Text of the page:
Then I'll move on and do my foundational pieces--the stuff I'm still digging into the hardest (for me right now, that's Schubert's Impromptu in A-flat, Beethoven's Piano Concerto No. 3, stuff like that).

I will look at doing sonatas and concertos like you suggested, thanks for that too!
Practicing:
Bach Chromatic Fantasie and Fugue
Beethoven Sonata Op. 10 No. 1
Shostakovich Preludes Op. 34
Scriabin Etude Op. 2 No. 1
Liszt Fantasie and Fugue on BACH

Offline mikebat321

  • Newbie
  • *
  • Posts: 24
Re: How do YOU learn pieces?
Reply #3 on: May 14, 2017, 12:12:33 AM
I find this a fascinating subject, 'how do we learn'? In my 20+ years experience as a piano teacher I have found that people learn in different ways, and one has to be sensitive to this. Some people prefer to learn by the notes, other people learn visually, and others still learn audibly. The ABRSM have for the past few years been releasing videos of 'the lady' on their youtube channel with the camera filming her hands playing the pieces normally, and then half speed, and this has helped untold numbers of people learn their pieces. The exam board have always said that you should treat your exam pieces in the same way as a public performance, ie. memorized and 'performed'. I read the other day that Alfred Brendel, universally accepted as one of the greatest, has publicly confessed that he is 'a rubbish sight-reader'. So how does HE learn?

I find that we memorize pieces in sections, but the memory needs 'triggers' in order for it to go on to the next section, and these triggers can take on various forms (melodic, rhythmic), just like an actor on stage needs a 'cue line' to go into their dialogue. In fact I've been an MD in London now for many years working with whole casts and sometimes I say to the actors 'how do you do it? How do you memorize all your dialogue from a 300+ page script, and they say to me that the memory is literally like a muscle- the more you use it the stronger it gets.

Btw as we're on the subject, just a quick story, as I came across it just once in my life, and never seen anything like it again. Many years ago I taught a lady with photographic memory. she was doing her Grade 5, was entered for the exam, but she hadnt started her C piece yet, and she said to me 'Dont worry, I'm going on holiday soon (to Morocco), so I'll take it with me and just memorize it over there.' I said 'How will you do that?!' She said, 'Just by looking at it. I have photographic memory.' And she did. When she came back from holiday she played it brilliantly. I've never seen anything like that ever again. I think that's memory in its extreme form.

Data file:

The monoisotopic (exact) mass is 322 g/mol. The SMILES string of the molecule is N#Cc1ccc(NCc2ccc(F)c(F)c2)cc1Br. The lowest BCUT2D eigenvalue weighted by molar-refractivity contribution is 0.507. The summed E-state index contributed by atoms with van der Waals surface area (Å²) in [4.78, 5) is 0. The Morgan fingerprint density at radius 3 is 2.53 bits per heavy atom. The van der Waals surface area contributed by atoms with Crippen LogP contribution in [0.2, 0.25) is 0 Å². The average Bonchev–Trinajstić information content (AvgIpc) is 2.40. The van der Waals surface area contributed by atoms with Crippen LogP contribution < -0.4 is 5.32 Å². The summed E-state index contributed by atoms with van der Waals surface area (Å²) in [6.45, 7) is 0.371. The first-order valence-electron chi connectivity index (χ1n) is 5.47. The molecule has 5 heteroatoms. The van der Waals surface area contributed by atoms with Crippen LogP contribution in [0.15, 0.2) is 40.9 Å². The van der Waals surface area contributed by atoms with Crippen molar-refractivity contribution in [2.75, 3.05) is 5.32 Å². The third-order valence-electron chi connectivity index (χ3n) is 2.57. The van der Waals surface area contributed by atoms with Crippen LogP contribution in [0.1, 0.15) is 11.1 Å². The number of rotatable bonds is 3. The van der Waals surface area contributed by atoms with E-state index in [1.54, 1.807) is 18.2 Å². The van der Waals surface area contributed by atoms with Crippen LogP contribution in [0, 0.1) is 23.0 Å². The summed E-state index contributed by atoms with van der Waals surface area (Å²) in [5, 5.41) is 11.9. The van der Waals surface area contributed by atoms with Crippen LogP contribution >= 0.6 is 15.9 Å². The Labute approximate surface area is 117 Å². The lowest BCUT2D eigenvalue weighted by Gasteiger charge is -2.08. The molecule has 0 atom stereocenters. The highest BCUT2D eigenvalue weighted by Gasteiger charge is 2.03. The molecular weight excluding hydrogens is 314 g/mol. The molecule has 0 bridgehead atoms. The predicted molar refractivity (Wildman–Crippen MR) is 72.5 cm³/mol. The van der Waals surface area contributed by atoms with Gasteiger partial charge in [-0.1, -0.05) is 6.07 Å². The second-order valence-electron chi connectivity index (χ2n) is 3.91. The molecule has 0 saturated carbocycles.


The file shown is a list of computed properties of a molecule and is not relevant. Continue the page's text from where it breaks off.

And just as an afterthought- not only is my short-term memory really bad- but so is also my short-term memory.

 :D



Offline xdjuicebox

  • PS Silver Member
  • Sr. Member
  • ***
  • Posts: 281
Re: How do YOU learn pieces?
Reply #4 on: June 13, 2017, 06:43:37 AM
For me personally:

Though this process is usually done for the entire piece as a whole, it can be done section by section is limited on time

1. Listen to it on repeat - different recordings, every good recording I can get my hands on, over a period of time until I know literally every note by heart, and can hear the entire thing in my head starting from anywhere I want

2. Obtain the score, and analyze. Write down the structures the composer chose, harmonic/melodic analysis, form analysis, etc. At this point, without looking at a piano, I begin imagining what the piece would look like on the piano. I repeat this process until I can imagine the entire piece, without consulting the score, in my head, preferably at tempo.

3. After the mental aspect of it is solid, I then go to the piano and figure out the physical difficulties. At first, I play it slow, then I take really small sections and play them repeatedly to get them up to speed. As I near the end of the repeated practice, I slow down until I get like maybe a quarter to half tempo.

4. I begin connecting the sections together.

5. I'll play the piece cold without warming up at tempo - then, as practice goes on, slow down until it's soooo slow it's barely recognizable.